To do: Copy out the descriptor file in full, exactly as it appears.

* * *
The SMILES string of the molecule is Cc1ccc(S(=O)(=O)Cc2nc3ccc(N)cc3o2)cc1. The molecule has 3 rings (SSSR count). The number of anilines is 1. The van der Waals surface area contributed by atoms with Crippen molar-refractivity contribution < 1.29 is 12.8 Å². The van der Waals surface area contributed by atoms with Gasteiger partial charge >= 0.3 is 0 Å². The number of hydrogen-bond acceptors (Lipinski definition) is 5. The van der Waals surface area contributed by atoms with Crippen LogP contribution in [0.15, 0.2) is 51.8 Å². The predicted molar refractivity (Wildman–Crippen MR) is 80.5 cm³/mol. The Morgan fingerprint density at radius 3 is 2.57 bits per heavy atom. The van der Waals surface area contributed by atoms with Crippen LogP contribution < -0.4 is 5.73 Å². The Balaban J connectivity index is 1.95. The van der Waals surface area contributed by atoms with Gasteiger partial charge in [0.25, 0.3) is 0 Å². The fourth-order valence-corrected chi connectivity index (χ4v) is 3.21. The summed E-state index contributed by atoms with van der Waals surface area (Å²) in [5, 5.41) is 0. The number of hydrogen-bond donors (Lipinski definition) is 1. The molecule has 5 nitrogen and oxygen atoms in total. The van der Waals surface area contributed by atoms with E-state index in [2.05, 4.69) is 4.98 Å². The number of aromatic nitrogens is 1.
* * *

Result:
The SMILES string of the molecule is Cc1ccc(S(=O)(=O)Cc2nc3ccc(N)cc3o2)cc1. The molecule has 3 rings (SSSR count). The number of anilines is 1. The van der Waals surface area contributed by atoms with Crippen molar-refractivity contribution < 1.29 is 12.8 Å². The van der Waals surface area contributed by atoms with Gasteiger partial charge >= 0.3 is 0 Å². The number of hydrogen-bond acceptors (Lipinski definition) is 5. The van der Waals surface area contributed by atoms with Crippen LogP contribution in [0.15, 0.2) is 51.8 Å². The predicted molar refractivity (Wildman–Crippen MR) is 80.5 cm³/mol. The Morgan fingerprint density at radius 3 is 2.57 bits per heavy atom. The van der Waals surface area contributed by atoms with Crippen LogP contribution < -0.4 is 5.73 Å². The Balaban J connectivity index is 1.95. The van der Waals surface area contributed by atoms with Gasteiger partial charge in [0.25, 0.3) is 0 Å². The fourth-order valence-corrected chi connectivity index (χ4v) is 3.21. The summed E-state index contributed by atoms with van der Waals surface area (Å²) in [5, 5.41) is 0. The number of hydrogen-bond donors (Lipinski definition) is 1. The molecule has 5 nitrogen and oxygen atoms in total. The van der Waals surface area contributed by atoms with E-state index in [2.05, 4.69) is 4.98 Å². The number of aromatic nitrogens is 1.